I have the covers pictured below, too, and recommend them because they come with included good quality sewn hardcover sketchbooks chosen and supervised by an artist. The covers are thick leather and will take a 9x6in book, plenty of space for a hardcover book with real A5 pages and the protective edge of the cover making the book larger than A5. Also super for the generally available 12x16in pads of papers, which with two folds can be fitted to an inside blind cover as I describe above with the complete assembly block inserted in the leather cover.

s-l1600-3.jpg
s-l1600-3.jpg (151.7KiB)Viewed 5808 times

I bought both colors. Other A5 refillable covers by the same designer are here: http://www.ebaystores.co.uk/The-Diary-S ... 34.c0.m322

The design carries on around the spine.
s-l1600-2.jpg
s-l1600-2.jpg (147.23KiB)Viewed 5808 times

The insert books will repay some consideration. Basically, what he offers is a choice of four bound books, A5 real paper size, bigger with cover overhang, hard cover (actually semi-limp in standard cheap Indian style), around 60pp with marbled flyleaves, well enough bound to survive rough handling on my bike. Replacement insert books were £8.50 the last time I looked, which would be a bargain, considering the quality of the paper, if you're awake when you specify the paper you want. The covers are heavy leather that stay closed without a tie or elastic. It may be smart to fit 4 metal corners to the leather cover.

Basically he offers four types of paper:
1. Lined, which you can dismiss immediately.
2. 100% cotton for drawing, not suitable for wet media -- which you can dismiss immediately. This appears to be because Paul-Francis Law, who makes these books, is a dry-media sketcher. (I have this one in a drawer for an emergency because it arrived as a default in the cover with the version -- 4 below -- I asked for instead also included in the overall parcel.)
3. A good hefty smooth cartridge paper, around 180-200gsm, probably also cotton, good with dry media, also suitable for wet media. I have this one and it is precisely as described.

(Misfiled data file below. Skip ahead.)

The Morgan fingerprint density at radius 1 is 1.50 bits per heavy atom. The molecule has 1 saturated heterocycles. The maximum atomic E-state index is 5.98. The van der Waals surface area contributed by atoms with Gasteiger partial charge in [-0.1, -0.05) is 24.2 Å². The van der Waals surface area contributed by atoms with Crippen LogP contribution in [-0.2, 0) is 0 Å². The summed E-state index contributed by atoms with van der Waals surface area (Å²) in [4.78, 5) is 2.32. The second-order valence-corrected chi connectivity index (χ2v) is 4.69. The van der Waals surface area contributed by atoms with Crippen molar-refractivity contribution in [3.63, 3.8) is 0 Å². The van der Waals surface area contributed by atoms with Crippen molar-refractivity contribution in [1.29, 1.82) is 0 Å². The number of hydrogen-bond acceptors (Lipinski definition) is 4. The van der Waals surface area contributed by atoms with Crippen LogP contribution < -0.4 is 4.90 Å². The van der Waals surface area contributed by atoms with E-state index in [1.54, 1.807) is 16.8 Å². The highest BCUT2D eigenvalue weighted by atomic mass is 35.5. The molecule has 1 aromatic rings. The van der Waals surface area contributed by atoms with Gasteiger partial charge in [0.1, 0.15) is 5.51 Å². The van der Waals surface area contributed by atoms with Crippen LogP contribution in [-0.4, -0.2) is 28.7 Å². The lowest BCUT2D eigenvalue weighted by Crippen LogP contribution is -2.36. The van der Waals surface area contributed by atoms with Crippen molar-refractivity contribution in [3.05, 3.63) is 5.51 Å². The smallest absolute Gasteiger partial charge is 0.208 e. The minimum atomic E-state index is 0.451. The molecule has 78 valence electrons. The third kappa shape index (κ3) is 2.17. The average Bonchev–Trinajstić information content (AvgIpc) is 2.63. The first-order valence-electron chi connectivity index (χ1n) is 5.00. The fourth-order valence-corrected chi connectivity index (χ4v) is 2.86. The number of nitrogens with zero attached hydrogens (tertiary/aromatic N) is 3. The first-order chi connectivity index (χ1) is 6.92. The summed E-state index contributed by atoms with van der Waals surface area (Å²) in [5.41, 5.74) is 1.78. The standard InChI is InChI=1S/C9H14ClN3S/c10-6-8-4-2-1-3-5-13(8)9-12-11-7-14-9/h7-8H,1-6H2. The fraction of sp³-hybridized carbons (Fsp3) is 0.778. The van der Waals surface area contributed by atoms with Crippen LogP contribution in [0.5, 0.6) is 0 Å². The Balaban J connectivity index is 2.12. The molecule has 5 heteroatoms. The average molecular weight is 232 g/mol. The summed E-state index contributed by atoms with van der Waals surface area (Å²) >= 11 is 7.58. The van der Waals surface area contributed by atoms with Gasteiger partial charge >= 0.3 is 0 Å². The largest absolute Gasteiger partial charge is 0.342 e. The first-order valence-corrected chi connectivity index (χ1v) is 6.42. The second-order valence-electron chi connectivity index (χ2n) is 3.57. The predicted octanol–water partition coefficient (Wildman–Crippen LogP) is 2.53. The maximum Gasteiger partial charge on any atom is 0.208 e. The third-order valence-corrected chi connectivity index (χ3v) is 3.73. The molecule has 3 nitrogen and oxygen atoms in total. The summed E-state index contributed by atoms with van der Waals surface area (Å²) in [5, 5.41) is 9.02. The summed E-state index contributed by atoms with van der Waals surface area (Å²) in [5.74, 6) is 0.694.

4. Another 100% cotton, hard sized for wet media, cold press one side, nearly smooth (not quite hot press) the other, about 180gsm, not for watercolour novices but for me a fabulous paper, usable both sides even at this weight. I have this one as well, but, this is important, he doesn't list it: you must ask for it specifically.

I keep the two insert books I have in use, the cartridge and the wet-media cotton, respectively 3 and 4 above, in my two covers. The insert books don't fit standard A5 slip covers because they're just that fraction too big and too thick. I bought the covers under the assumption that the included sketchbooks would be the usual Indian rubbish, to be chucked out and replaced by my own custom books, and was very much surprised at how well the paper performs. I might even when the supplied sketchbooks are full order more rather than roll my own or order a Strathmore hardcover 500 series book for 250% the price!

i suggest these to you first because with the included sketchbooks they are very good value.

A simpler, plain leather A5 cover is at https://www.ebay.co.uk/str/TI-Leather-G ... 4312953017 but empty would cost near enough the same as a beautifully embossed cover with a useful sketchbook inside from Paul-Francis.

I were you I'd avoid the Aspinall covers also on the net, because they're embossed with other people's initials and are in thin leather that will wear out in a hurry. In addition, a Midori A5 cover I bought in China looks more plastic than quality leather should, and some of those are made from leather-look microfibre, so I'd avoid those as well.
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Re: SKETCHES FROM ANDRE 2

Post by Alitogata » Wed Nov 20, 2019 2:24 pm

They are not so expensive for the quality of the leather and the decoration. These leather covers might be useful in case I want to avoid completely to make covers for my sketchbooks. I mean to decorate them by covering the cardboards of the sketchbooks with something like fabric, or plastic etc.
I can just cut and assemble the cardboard of the covers and then insert them into these leather covers... which in time and with the use will look even better.

I have wondered many times why the companies that manufacture and offer sketchbooks with leather covers, don't make them refillable. Leather as a material, with the appropriate care of course, can last for ever and it is at the very end, more environmental friendly that plastic or fabric that deteriorate over time and end up in the bins.

Generally speaking I'm very frugal on the things that I buy and I prefer to repurpose all sort of items or materials. Mostly for the challenge to figure out how to repurpose them. :D

There is not a single thing in my home that it isn't "old". I have for instance a 26 y.o pair of boots. They were quite expensive when I bought them but they justified their cost with their longevity. Wherever I wear them I'm asked about where I got them.

I modified also my mom's leather handbags, old clothes etc as these garments and accessories were made with better materials than those that are now available in the stores.